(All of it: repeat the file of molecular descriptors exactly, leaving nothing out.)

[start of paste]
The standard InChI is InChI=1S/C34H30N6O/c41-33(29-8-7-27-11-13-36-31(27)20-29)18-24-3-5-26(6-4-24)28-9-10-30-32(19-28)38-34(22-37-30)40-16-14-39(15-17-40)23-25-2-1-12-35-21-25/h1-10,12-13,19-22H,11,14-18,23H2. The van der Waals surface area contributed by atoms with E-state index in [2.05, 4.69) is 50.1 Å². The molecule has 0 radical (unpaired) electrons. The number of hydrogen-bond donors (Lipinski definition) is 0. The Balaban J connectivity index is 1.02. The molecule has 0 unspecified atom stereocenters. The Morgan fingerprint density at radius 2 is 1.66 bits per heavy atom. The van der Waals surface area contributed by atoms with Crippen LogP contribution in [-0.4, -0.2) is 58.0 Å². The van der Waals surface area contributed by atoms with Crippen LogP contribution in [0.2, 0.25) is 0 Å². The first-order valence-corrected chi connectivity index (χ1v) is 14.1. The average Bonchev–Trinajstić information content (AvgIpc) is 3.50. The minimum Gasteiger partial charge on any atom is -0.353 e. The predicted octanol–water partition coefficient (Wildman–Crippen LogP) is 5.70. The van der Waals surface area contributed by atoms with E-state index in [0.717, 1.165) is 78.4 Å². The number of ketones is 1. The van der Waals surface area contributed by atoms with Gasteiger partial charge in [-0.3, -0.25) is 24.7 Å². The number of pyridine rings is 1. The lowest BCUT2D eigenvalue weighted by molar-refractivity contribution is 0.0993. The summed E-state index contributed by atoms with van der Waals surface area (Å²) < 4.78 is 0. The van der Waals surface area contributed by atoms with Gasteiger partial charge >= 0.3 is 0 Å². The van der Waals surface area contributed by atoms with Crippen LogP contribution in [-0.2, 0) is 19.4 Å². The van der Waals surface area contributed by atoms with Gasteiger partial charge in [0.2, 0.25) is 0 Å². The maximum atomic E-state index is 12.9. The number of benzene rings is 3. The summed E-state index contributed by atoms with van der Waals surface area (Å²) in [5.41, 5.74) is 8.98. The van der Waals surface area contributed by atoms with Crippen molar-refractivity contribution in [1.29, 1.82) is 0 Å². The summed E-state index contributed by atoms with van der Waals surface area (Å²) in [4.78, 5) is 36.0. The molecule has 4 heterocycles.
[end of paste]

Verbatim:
The standard InChI is InChI=1S/C34H30N6O/c41-33(29-8-7-27-11-13-36-31(27)20-29)18-24-3-5-26(6-4-24)28-9-10-30-32(19-28)38-34(22-37-30)40-16-14-39(15-17-40)23-25-2-1-12-35-21-25/h1-10,12-13,19-22H,11,14-18,23H2. The van der Waals surface area contributed by atoms with E-state index in [2.05, 4.69) is 50.1 Å². The molecule has 0 radical (unpaired) electrons. The number of hydrogen-bond donors (Lipinski definition) is 0. The Balaban J connectivity index is 1.02. The molecule has 0 unspecified atom stereocenters. The Morgan fingerprint density at radius 2 is 1.66 bits per heavy atom. The van der Waals surface area contributed by atoms with Crippen LogP contribution in [-0.4, -0.2) is 58.0 Å². The van der Waals surface area contributed by atoms with Crippen LogP contribution in [0.2, 0.25) is 0 Å². The first-order valence-corrected chi connectivity index (χ1v) is 14.1. The average Bonchev–Trinajstić information content (AvgIpc) is 3.50. The minimum Gasteiger partial charge on any atom is -0.353 e. The predicted octanol–water partition coefficient (Wildman–Crippen LogP) is 5.70. The van der Waals surface area contributed by atoms with E-state index in [0.717, 1.165) is 78.4 Å². The number of ketones is 1. The van der Waals surface area contributed by atoms with Gasteiger partial charge in [-0.3, -0.25) is 24.7 Å². The number of pyridine rings is 1. The lowest BCUT2D eigenvalue weighted by molar-refractivity contribution is 0.0993. The summed E-state index contributed by atoms with van der Waals surface area (Å²) < 4.78 is 0. The van der Waals surface area contributed by atoms with Gasteiger partial charge >= 0.3 is 0 Å². The van der Waals surface area contributed by atoms with Crippen LogP contribution in [-0.2, 0) is 19.4 Å². The van der Waals surface area contributed by atoms with Gasteiger partial charge in [0.2, 0.25) is 0 Å². The maximum atomic E-state index is 12.9. The number of benzene rings is 3. The summed E-state index contributed by atoms with van der Waals surface area (Å²) in [5.41, 5.74) is 8.98. The van der Waals surface area contributed by atoms with Crippen molar-refractivity contribution in [1.29, 1.82) is 0 Å². The summed E-state index contributed by atoms with van der Waals surface area (Å²) in [4.78, 5) is 36.0. The molecule has 4 heterocycles.